Bookmark
              • Record: found
              • Abstract: found
              • Article: not found

              Comparison of asthma prevalence in the ISAAC and the ECRHS. ISAAC Steering Committee and the European Community Respiratory Health Survey. International Study of Asthma and Allergies in Childhood.

              International and regional prevalence comparisons are required to test and generate hypotheses regarding the causes of increasing asthma prevalence in various age groups worldwide. The International Study of Asthma and Allergies in Childhood (ISAAC) is the first such study in children and the European Community Respiratory Health Survey (ECRHS) is the first such study in adults. Therefore, a comparison of the findings of these two surveys was conducted, for the 17 countries in which both surveys were undertaken. There was a strong correlation between the ISAAC and ECRHS prevalence data, with 64% of the variation at the country level, and 74% of the variation at the centre level, in the prevalence of "wheeze in the last 12 months" in the ECRHS phase I data being explained by the variation in the ISAAC phase I data. There was also generally good agreement in the international patterns observed in the two surveys for self-reported asthma (74% of country level and 36% of centre level variation explained), self-reported asthma before age 14 yrs (64 and 26%), hay fever (61 and 73%) and eczema (41 and 50%). Thus although there were differences in the absolute levels of prevalence observed in the two surveys, there is good overall agreement between the International Study of Asthma and Allergies in Childhood and European Community Respiratory Health Survey study findings with regard to international prevalence patterns. These findings, therefore, add support to the validity of the two studies, which provide a new picture of global patterns of asthma prevalence from child- to adulthood, and identify some of the key phenomena which future research must address.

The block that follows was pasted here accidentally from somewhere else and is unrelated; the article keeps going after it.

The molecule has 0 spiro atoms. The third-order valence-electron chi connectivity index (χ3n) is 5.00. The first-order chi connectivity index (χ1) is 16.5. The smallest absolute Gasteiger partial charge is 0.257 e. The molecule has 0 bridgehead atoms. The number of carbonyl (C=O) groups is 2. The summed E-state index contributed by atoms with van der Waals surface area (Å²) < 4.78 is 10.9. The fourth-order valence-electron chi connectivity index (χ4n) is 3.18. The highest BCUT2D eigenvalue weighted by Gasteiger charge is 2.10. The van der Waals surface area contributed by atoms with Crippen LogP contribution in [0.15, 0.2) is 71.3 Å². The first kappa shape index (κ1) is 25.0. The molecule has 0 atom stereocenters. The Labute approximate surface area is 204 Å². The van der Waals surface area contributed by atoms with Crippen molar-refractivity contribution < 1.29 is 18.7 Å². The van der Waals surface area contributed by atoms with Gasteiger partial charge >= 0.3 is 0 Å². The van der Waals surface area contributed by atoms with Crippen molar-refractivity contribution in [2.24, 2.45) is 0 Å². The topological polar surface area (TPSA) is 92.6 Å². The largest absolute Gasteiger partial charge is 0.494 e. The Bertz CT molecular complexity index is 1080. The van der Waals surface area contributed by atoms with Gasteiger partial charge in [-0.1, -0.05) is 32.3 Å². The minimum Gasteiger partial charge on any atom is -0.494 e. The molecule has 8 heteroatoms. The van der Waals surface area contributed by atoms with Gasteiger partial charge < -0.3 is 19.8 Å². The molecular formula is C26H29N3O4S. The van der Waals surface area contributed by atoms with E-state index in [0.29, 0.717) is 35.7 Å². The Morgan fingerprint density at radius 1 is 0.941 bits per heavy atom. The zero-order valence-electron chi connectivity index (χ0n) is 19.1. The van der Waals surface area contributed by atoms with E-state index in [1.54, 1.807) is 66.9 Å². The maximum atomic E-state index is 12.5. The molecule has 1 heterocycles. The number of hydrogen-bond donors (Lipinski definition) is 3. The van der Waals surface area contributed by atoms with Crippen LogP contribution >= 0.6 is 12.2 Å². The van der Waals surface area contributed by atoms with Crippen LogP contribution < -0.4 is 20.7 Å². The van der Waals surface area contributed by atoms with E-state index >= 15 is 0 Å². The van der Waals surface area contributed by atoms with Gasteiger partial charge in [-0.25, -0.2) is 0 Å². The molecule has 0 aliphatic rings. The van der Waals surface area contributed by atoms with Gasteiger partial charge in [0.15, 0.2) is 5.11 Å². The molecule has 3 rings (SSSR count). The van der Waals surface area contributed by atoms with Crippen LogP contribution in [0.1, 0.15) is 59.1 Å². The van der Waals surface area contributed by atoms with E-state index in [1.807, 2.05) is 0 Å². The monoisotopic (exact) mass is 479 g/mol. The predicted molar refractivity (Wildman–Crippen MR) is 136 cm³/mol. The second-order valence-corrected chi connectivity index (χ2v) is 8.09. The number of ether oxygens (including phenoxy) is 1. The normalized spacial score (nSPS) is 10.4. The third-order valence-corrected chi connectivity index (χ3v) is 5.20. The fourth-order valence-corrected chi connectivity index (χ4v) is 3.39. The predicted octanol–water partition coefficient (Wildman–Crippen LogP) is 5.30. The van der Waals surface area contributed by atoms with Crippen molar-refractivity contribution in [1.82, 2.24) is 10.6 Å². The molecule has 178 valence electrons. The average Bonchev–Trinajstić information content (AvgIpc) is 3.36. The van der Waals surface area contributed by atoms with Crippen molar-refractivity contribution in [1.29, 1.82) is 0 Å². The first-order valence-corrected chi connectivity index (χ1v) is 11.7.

Bookmark

                Author and article information

                Journal
                Ther Clin Risk Manag
                Therapeutics and Clinical Risk Management
                Therapeutics and Clinical Risk Management
                Dove Medical Press
                1176-6336
                1178-203X
                March 2005
                March 2005
                : 1
                : 1
                : 33-38
                Affiliations
                School of Biomedical Sciences, Charles Sturt University Wagga Wagga, NSW, Australia
                Author notes
                Correspondence: Deborah L Burton, School of Biomedical Sciences, Charles Sturt University, Locked Bag 588, Wagga Wagga, NSW 2678, Australia Tel +61 02 6933 2059 Fax +61 02 6933 2587 Email dburton@ 123456csu.edu.au
                Article
                1661608
                18360541
                © 2005 Dove Medical Press Limited. All rights reserved
                Categories
                Original Research

                Medicine

                medication adherence, asthma, medication knowledge

                Comments

                Comment on this article